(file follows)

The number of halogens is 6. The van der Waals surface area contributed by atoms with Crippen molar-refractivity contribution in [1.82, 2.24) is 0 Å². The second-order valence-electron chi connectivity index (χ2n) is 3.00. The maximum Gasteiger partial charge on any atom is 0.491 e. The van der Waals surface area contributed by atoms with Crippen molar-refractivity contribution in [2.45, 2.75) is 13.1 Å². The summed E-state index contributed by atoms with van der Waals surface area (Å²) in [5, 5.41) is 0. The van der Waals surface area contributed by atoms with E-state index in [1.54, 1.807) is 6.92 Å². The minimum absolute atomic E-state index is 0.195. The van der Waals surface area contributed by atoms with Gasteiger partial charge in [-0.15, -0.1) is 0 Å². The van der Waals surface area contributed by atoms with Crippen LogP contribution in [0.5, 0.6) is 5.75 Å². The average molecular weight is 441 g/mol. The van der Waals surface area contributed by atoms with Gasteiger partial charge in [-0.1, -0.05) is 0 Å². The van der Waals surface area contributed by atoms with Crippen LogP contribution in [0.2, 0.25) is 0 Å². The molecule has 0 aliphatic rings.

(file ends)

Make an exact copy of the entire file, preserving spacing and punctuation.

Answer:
The number of halogens is 6. The van der Waals surface area contributed by atoms with Crippen molar-refractivity contribution in [1.82, 2.24) is 0 Å². The second-order valence-electron chi connectivity index (χ2n) is 3.00. The maximum Gasteiger partial charge on any atom is 0.491 e. The van der Waals surface area contributed by atoms with Crippen molar-refractivity contribution in [2.45, 2.75) is 13.1 Å². The summed E-state index contributed by atoms with van der Waals surface area (Å²) in [5, 5.41) is 0. The van der Waals surface area contributed by atoms with E-state index in [1.54, 1.807) is 6.92 Å². The minimum absolute atomic E-state index is 0.195. The van der Waals surface area contributed by atoms with Gasteiger partial charge in [-0.15, -0.1) is 0 Å². The van der Waals surface area contributed by atoms with Crippen LogP contribution in [0.5, 0.6) is 5.75 Å². The average molecular weight is 441 g/mol. The van der Waals surface area contributed by atoms with Gasteiger partial charge in [-0.1, -0.05) is 0 Å². The van der Waals surface area contributed by atoms with Crippen LogP contribution in [0.2, 0.25) is 0 Å². The molecule has 0 aliphatic rings.